Abdoulaye Konaté, Barthélémy Toguo, Ky Siriki and Soly Cissé: Accra, Gallery III

28 May - 16 Jun 2022

Gallery 1957 is thrilled to present a group show of internationally acclaimed artists featuring works produced from the last decade. These West African masters coming from different francophone realities are all part of an enlightened generation which “Un Fil Rouge''  is made of talent and work ethic. 

This exhibition is a mixed media presentation where textiles, sculpture, oil painting and watercolour meet, and shine juxtaposed to one another, in this open conversation.  These painters, draughtsmen and sculptors produce works that are deeply rooted in the culture of their hometowns and loaded with auto-biographical contents. They create fantastic landscapes where figures emerge at times from harmony and at times from disharmony as for Konaté's vast chromatic fields of fabric in the first case and Cissè’s chaotic paintings in the second. These visual worlds are also strongly interwitted with a notion of nature, made visible in Toguo’s organic shapes as well as in Siriki’s recurrent use of the tree form in his sculptural works.This show aims to celebrate these extremely talented men whose lives have been dedicated to the making of art in the name of sensitivity, who are serving today as role models to a younger generation of artists. 


About the artists

Abdoulaye Konaté's (b. 1953, Diré, Mali) work primarily takes the form of textile-based installations that explore socio-political and environmental issues, as well as showcasing his aesthetic concerns and formal language. Konaté questions the way in which societies and individuals, both in Mali and beyond, have been affected by factors such as war, the struggle for power, religion, globalisation, ecological shifts and the AIDS epidemic. Employing material native to Mali, namely woven and dyed clothes, the artist creates large-scale abstract and figurative compositions. Konaté refers to the West-African tradition of using textiles as a means of commemoration and communication, balancing global political and social reflections with a reference to his own local and cultural history.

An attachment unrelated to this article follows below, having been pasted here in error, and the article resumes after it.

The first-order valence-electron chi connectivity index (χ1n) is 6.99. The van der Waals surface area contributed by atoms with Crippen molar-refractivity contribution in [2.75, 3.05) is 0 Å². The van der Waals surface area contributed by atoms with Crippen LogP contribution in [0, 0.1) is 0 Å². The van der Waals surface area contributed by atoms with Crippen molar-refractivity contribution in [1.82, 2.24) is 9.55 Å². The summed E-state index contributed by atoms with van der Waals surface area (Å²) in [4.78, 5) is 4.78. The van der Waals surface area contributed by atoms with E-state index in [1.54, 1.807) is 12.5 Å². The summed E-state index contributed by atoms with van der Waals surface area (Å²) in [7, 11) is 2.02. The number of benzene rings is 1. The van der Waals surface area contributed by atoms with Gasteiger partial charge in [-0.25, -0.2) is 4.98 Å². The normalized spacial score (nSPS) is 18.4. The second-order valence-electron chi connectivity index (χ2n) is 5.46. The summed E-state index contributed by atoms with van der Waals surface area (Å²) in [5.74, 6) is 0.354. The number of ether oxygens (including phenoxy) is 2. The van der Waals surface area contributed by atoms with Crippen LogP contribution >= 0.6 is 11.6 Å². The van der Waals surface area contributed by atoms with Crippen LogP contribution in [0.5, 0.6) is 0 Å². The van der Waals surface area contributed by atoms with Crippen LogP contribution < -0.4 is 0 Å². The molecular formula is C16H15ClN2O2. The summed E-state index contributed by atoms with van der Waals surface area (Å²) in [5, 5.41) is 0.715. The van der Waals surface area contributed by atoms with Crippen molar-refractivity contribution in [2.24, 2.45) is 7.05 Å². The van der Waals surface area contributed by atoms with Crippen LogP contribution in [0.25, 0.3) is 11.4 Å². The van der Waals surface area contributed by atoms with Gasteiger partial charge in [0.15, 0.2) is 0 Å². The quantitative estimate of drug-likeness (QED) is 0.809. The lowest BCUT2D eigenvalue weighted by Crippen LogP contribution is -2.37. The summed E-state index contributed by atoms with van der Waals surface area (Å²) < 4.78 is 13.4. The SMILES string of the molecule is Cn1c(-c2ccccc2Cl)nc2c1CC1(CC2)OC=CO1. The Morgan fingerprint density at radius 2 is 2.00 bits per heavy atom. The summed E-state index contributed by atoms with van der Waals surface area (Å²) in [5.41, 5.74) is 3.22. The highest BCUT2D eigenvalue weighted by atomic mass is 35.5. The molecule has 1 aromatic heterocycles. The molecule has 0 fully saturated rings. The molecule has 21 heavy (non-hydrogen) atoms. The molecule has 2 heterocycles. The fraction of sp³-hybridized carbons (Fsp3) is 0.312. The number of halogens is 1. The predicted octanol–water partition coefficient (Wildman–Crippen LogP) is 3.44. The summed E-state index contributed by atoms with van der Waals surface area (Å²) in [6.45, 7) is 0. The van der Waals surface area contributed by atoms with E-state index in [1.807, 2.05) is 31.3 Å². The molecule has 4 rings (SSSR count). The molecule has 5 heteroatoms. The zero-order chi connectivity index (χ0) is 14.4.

Soly Cissé (b. 1969, Dakar, Sengal) is a graduate of the Dakar School of Fine Arts, from which he graduated top of his class. As a child, Soly enjoyed drawing on the X-rays that his father, a radiologist, brought home. Today, he is still fascinated by transparencies, light imposing itself on darkness, the essence of colours. When he paints, his brush reveals a scene, brings light to a story, and frees the characters trapped in the black background. Soly refuses imitation and abhors illustration. Each work is a creation. Each work gives birth to a new world, to new creatures, neither completely human, nor completely animal, nor completely legendary. Soly Cissé paints with a brush, a hand and a knife. He is also an excellent draughtsman. The public has recently discovered his extraordinary metal sculptures. Soly is a well-known artist in the art world. His reputation has crossed borders and his work has been shown in numerous exhibitions (France, Italy, Germany, Switzerland, Spain etc...). For example, he took part in the exhibition Africa Remix (Centre Pompidou, Paris, France), which has led to a great international success.